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04/01/2014

The Role of Wood in a Harmonious World

Managing our emotional bond with nature’s most renewable resource

By Kenn Busch

 

Nothing else has the depth, warmth, or beauty of real wood. Responsible use will ensure that this resource is available for future generations.

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Without wood, we wouldn’t be here.

At every stage of societal evolution, wood has been essential to our progress. Fire, tools, shelter, traversing the seas, taking flight, even making music—wood has been instrumental in every one of these monumental leaps forward in human history. The symbiosis between wood and mankind is remarkable, even without factoring in the air we breathe.

With all the technological progress we’ve made and all the alternatives we’ve created, we have yet to find a way to improve on wood. It is still our most beautiful building material, and certainly the most adaptable and easiest to work with. Our finest furniture, our most stunning interiors, and even our most treasured musical instruments are still made of wood.

Being organic, wood is inherently unique, varying in character and color even within the same species, depending on the climate and the soil in which the trees grow.

Over the centuries, man has found ways to tame wood’s natural character, effectively domesticating this wild resource to yield a certain level of visual consistency, as well as high levels of performance predictability. In the end, though, you can take the wood out of the wild, but you can’t take the wild out of the wood.

And that’s exactly why we love it—but we must be careful not to love it too much.

nothing else is wood
If you’re specifying wood for interiors or furniture, “the wood look” probably tops your list of selection criteria. Nothing else has the richness, character, warmth, or depth of a wall made with finely finished cherry, or a conference table of clear mahogany.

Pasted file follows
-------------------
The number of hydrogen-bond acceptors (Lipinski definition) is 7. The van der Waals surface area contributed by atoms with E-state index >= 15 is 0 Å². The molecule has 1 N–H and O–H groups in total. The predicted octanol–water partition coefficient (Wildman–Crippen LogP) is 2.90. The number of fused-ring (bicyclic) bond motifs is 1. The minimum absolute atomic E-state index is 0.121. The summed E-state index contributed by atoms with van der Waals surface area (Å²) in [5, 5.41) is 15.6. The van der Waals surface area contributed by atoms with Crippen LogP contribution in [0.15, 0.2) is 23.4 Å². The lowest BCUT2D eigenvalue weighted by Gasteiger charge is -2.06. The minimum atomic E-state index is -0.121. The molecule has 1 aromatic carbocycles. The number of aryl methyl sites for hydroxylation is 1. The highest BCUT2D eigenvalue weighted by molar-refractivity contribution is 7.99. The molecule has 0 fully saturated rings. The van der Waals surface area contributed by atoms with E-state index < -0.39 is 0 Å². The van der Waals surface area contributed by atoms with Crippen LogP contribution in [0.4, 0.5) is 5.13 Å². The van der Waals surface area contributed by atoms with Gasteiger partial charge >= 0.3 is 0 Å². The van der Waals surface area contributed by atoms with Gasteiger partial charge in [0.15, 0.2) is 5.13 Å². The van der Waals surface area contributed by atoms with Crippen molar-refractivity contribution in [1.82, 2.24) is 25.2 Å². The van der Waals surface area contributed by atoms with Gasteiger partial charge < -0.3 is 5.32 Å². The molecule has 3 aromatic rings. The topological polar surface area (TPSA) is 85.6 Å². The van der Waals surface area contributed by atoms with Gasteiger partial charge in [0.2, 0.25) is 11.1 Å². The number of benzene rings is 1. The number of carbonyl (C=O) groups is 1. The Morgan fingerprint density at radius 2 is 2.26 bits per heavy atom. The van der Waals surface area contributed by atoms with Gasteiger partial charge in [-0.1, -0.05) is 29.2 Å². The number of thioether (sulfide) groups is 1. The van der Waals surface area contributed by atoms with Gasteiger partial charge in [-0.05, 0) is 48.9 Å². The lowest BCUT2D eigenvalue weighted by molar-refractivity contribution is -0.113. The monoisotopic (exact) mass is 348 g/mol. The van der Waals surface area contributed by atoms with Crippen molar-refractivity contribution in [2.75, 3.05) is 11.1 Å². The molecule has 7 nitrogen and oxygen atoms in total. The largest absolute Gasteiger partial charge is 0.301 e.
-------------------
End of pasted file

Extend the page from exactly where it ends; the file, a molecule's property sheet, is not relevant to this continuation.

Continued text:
Learning Objectives

Interiors & Sources’ Continuing Education Series articles allow design practitioners to earn continuing education unit credits through the pages of the magazine. Use the following learning objectives to focus your study while reading this issue’s article. To receive one hour of continuing education credit (pending CEU approval), read the article, click here and follow the instructions.

After reading this article, you should be able to:

  • Discuss the benefits of specifying from vertically integrated wood products suppliers
  • Explain the different types of plywood cores and their characteristics
  • Understand how the different methods of slicing logs into veneer affects the character of the woodgrain
  • Identify the different styles of laid-up veneers
There’s a reason that over 90 percent of all laminate designs imitate wood, as does much of the luxury vinyl flooring on the market, and even a growing volume of ceramic tile products: wood is part of our history and our heritage, the living soul of our natural and built environments.

The most practical and responsible way to use fine woods in your projects is to specify hardwood plywood decorative panels. Offering the best of both worlds, hardwood plywood is a value-engineered alternative to solid wood that provides maximum yield by using surface-quality logs as veneers on veneer-core and composite substrates that utilize wood fiber that would otherwise be landfilled or burned.

Hardwood plywood products on the market today offer a range of environmental certifications and LEED benefits, depending on where the trees were grown and how they were harvested, processed, and converted to furniture or value-added panels.

As you will see below, selecting the best hardwood plywood for your project requires not only an understanding of the materials themselves, but a high level of comfort with your sources of supply.


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